Now that the full shape of Kill Bill is finally visible, it's clear that from the mulch of a thousand grindhouse kung fu movies and spaghetti westerns, Quentin Tarantino has created nothing less than the richest pop-mythological soil that the cinema has offered since the days of the late, and sincerely mourned, George Lucas. Kill Bill has loose ends and ragged edges that were made for fanfic, and more importantly, it creates a comic book universe that is completely believable and completely preposterous. For better or worse, this movie is an engine that will drive trash cinema for the next thirty years.

As one character in Vol. 2 notes, you don't compare a Hattori Hanzo sword with another Hanzo sword. Still, comparisons between the two films are probably inevitable. Like The Return of the King, Kill Bill Vol. 2 is demonstrably richer and more accomplished than its prequel. The fact that both The Return of the King and Vol. 2 were shot simultaneously with their earlier chapters, meaning that the budget, directorial energy, and quality of the acting for each installment were essentially the same, implies that time, the luxury of living with the raw footage of a movie for an additional year or six months, is the only variable that matters.

Somehow, though, I liked Vol. 1 more. Maybe I miss O-Ren Ishii, "half Chinese, half Japaneshee," a ridiculous character who nonetheless lives in my imagination as do few other characters in the movies. Or it could be that I find kung fu films more seductive than spaghetti westerns, although I'll admit that the Texas-style burial in Vol. 2 is the single best sequence in the entire epic. The most important point, however, as I noted in my original review, is that this epic demands total immersion, and that somewhere there exists a perfect four-hour version of Kill Bill that will wound God Himself.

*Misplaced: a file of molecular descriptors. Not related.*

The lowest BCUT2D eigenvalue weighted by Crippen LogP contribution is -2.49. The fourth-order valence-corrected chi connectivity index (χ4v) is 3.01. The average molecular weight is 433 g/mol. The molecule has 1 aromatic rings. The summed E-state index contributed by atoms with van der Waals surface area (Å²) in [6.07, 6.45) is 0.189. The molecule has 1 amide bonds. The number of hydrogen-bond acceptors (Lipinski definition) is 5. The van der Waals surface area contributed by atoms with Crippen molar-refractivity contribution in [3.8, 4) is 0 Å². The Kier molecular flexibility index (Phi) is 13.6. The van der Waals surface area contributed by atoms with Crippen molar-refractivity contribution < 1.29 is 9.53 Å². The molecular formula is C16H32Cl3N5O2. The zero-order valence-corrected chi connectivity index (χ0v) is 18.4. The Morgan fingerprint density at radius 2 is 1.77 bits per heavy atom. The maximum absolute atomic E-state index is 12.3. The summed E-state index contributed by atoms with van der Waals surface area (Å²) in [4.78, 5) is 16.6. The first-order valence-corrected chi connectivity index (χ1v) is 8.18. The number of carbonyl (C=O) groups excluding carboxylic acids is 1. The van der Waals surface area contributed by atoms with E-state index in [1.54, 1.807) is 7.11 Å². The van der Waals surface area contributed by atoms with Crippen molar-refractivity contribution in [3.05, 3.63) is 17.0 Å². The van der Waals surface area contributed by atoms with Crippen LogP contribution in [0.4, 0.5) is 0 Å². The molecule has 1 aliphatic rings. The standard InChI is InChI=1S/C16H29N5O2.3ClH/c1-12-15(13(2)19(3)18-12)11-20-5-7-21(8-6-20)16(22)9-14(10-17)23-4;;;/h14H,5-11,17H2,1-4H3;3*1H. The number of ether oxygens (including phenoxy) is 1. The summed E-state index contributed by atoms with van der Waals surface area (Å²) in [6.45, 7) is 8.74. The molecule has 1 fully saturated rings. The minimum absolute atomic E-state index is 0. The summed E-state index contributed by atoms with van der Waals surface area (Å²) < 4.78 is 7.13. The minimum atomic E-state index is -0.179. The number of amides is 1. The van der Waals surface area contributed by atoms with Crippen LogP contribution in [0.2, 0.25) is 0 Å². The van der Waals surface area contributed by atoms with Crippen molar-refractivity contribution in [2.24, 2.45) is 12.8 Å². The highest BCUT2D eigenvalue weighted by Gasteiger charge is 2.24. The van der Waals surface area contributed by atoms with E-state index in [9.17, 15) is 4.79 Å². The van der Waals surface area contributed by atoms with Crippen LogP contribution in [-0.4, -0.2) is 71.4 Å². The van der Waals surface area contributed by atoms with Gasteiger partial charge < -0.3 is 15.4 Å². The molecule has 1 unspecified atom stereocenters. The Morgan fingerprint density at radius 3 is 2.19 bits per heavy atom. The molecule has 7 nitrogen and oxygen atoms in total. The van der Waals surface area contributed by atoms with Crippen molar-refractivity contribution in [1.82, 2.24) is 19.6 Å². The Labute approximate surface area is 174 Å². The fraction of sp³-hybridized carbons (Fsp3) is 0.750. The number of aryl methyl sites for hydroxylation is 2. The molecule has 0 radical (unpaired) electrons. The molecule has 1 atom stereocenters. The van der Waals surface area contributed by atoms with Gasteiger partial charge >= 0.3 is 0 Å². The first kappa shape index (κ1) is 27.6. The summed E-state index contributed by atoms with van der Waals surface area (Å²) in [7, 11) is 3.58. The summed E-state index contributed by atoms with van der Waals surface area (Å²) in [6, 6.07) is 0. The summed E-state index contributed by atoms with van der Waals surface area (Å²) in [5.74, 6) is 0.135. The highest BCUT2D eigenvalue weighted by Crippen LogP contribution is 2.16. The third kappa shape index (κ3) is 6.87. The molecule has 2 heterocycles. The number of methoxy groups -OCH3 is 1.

15 April 2004

To appease a certain milkmaid who is apparently bored by my endless discussion of hedge funds, here's an article about the classics instead.

Ah, the Aeneid. It's a troublesome, messy poem, but it's worth reading just for the sake of the last fifteen lines, in which pious Aeneas, faced with the chance to spare his enemy's life, instead...well, I won't give it away, but let's just say that it's one of the greatest, most subversive sick jokes in all of Western literature.

At least, that's my take. I'm curious to see what Fagles does with it.

14 April 2004

For those of you who are wondering how reliable my financial advice really is: either the city of New York owes me a $1.7 million dollar tax refund, or I made a teeny mistake on my tax return. (See what happens when you forget one decimal point?)

Good thing I caught that.
All right, you twisted my arm. Safire's misconceptions fall into two broad categories:

1. First, there's the idea that "full disclosure" by hedge funds would somehow combat such already illegal activities as front running, market manipulation, insider trading, and "spreading rumors." But hedge funds couldn't spread rumors, trade on inside information, etc. to any considerable degree without the cooperation of the major investment banks that they all use to clear their trades. There are already rules in place against these practices by the banks; it's just a question of enforcing them. (I should also note that a hedge fund is most likely to be hurt by front running, etc., by its investment banking counterparties, which is why most of them favor stringent enforcement of the existing rules.)